Haematology & Oncology >
Non-Hodgkin’s Lymphoma

“Disorder caused by neoplastic proliferation of lymphocytes, without the presence of Reed-Sternberg cells (large mononuclear neoplastic cells that fuse – “owl eye” appearance)

Risk Factors
  • Family History
  • Immunodeficiency (drugs, HIV)
  • Congenital
  • HTLV-1 virus
  • H.pylori
  • Toxins
  • Malignant transformations usually due to errors in gene arrangements of immunoglobulins or T cell receptors. There are B cell (more common) and T cell lymphomas:
    • B cell lymphomas (in order of increasing aggression)
      1. Lymphoplasmacytic: indolent, the involvement of bone marrow, lymph nodes, spleen
      2. Follicular: slow growing
      3. Marginal zone: most common, associated with mucosa-associated lymphoid tissue (MALT) in cases of chronic inflammation of stomach lining (chronic H.pylori infection)
      4. Diffuse large B cell lymphoma: more common, aggressive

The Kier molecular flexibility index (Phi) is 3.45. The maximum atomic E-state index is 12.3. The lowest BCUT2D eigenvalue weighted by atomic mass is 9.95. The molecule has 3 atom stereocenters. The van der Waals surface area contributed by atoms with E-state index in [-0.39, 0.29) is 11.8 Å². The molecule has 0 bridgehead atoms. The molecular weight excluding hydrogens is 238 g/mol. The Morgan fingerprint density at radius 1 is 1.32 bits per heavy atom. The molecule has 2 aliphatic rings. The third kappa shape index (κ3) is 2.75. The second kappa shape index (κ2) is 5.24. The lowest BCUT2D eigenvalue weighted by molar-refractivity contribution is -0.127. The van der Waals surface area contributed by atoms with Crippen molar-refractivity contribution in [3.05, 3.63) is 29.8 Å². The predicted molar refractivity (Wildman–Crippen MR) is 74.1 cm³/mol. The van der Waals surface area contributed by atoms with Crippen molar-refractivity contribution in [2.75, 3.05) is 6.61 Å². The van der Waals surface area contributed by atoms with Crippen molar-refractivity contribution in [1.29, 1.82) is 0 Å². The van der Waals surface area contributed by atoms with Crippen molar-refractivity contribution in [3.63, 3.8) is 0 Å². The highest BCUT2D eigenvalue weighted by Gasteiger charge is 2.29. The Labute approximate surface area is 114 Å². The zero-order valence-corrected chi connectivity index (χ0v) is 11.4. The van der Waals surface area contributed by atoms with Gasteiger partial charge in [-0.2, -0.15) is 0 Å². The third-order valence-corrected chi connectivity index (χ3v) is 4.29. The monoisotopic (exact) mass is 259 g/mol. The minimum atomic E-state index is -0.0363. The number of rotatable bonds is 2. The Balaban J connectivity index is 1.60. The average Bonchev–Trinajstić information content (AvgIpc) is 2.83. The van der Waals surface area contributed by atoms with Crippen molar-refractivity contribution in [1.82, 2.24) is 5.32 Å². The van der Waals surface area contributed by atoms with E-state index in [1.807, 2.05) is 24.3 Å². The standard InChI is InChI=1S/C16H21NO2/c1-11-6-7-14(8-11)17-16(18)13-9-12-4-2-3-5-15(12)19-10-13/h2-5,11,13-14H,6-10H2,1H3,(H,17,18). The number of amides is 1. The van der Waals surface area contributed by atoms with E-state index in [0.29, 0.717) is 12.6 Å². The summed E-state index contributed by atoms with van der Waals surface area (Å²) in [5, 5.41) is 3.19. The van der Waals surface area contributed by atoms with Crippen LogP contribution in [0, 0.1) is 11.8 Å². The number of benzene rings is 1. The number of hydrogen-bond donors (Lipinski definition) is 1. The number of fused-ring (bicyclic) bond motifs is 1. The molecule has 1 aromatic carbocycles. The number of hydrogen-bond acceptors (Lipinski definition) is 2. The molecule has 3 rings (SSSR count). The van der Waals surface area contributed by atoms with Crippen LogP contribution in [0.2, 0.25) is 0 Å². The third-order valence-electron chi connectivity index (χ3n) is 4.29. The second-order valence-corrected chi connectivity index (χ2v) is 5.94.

5. Mantel cell: aggressive
      6. Burkitt: highly aggressive, characterised by “starry sky appearance”
    • T cell lymphomas:
      • Adult T cell lymphoma
      • Mycosis fungoides: T cell lymphoma of the skin, resembles a fungal infection
Clinical Presentation
  • Painless lymphadenopathy (75%)
  • Extranodal disease (25%): skin infections, sore throat, gastric cancer symptoms with systemic feature (MALT), fatigue, motor/sensory deficits, recurrent infections, easy bruising
  • Bloods: FBC, U+E, LFTs (increase in LDH = worst prognosis as it reflects an increase in cell turnover)
  • Marrow and nodal biopsy for classification
  • CT, PET scan
  • Low grade: if no symptoms, no treatment may be necessary. However if symptoms present: radiotherapy + chemotherapy (Chlorambucil, Alpha-interferon, Rituximab, Bendamustine
  • High grade: Chemotherapy (R-CHOP regime – Rituximab, Cyclophosphamide, Hydroxydaunorubicin, Vincristine/Oncovin, Prednisolone)

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